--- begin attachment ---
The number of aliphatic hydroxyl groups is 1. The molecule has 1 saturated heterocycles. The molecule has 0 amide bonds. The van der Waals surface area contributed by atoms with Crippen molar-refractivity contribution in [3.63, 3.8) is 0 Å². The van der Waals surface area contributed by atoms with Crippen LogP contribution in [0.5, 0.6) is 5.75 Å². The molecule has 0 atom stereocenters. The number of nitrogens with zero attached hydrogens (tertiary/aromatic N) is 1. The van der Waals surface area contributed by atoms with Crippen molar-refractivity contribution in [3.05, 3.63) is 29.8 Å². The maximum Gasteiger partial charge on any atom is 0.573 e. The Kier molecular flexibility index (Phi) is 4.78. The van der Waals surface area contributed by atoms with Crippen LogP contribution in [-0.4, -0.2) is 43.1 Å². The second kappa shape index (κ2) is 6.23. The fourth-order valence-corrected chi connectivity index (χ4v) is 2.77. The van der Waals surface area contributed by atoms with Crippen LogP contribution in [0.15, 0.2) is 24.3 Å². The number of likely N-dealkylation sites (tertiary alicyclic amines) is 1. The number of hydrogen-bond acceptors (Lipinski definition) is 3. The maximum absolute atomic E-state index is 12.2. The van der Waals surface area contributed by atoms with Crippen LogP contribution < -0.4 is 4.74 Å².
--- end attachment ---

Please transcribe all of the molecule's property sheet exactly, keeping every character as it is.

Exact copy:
The number of aliphatic hydroxyl groups is 1. The molecule has 1 saturated heterocycles. The molecule has 0 amide bonds. The van der Waals surface area contributed by atoms with Crippen molar-refractivity contribution in [3.63, 3.8) is 0 Å². The van der Waals surface area contributed by atoms with Crippen LogP contribution in [0.5, 0.6) is 5.75 Å². The molecule has 0 atom stereocenters. The number of nitrogens with zero attached hydrogens (tertiary/aromatic N) is 1. The van der Waals surface area contributed by atoms with Crippen molar-refractivity contribution in [3.05, 3.63) is 29.8 Å². The maximum Gasteiger partial charge on any atom is 0.573 e. The Kier molecular flexibility index (Phi) is 4.78. The van der Waals surface area contributed by atoms with Crippen LogP contribution in [-0.4, -0.2) is 43.1 Å². The second kappa shape index (κ2) is 6.23. The fourth-order valence-corrected chi connectivity index (χ4v) is 2.77. The van der Waals surface area contributed by atoms with Crippen LogP contribution in [0.15, 0.2) is 24.3 Å². The number of likely N-dealkylation sites (tertiary alicyclic amines) is 1. The number of hydrogen-bond acceptors (Lipinski definition) is 3. The maximum absolute atomic E-state index is 12.2. The van der Waals surface area contributed by atoms with Crippen LogP contribution < -0.4 is 4.74 Å².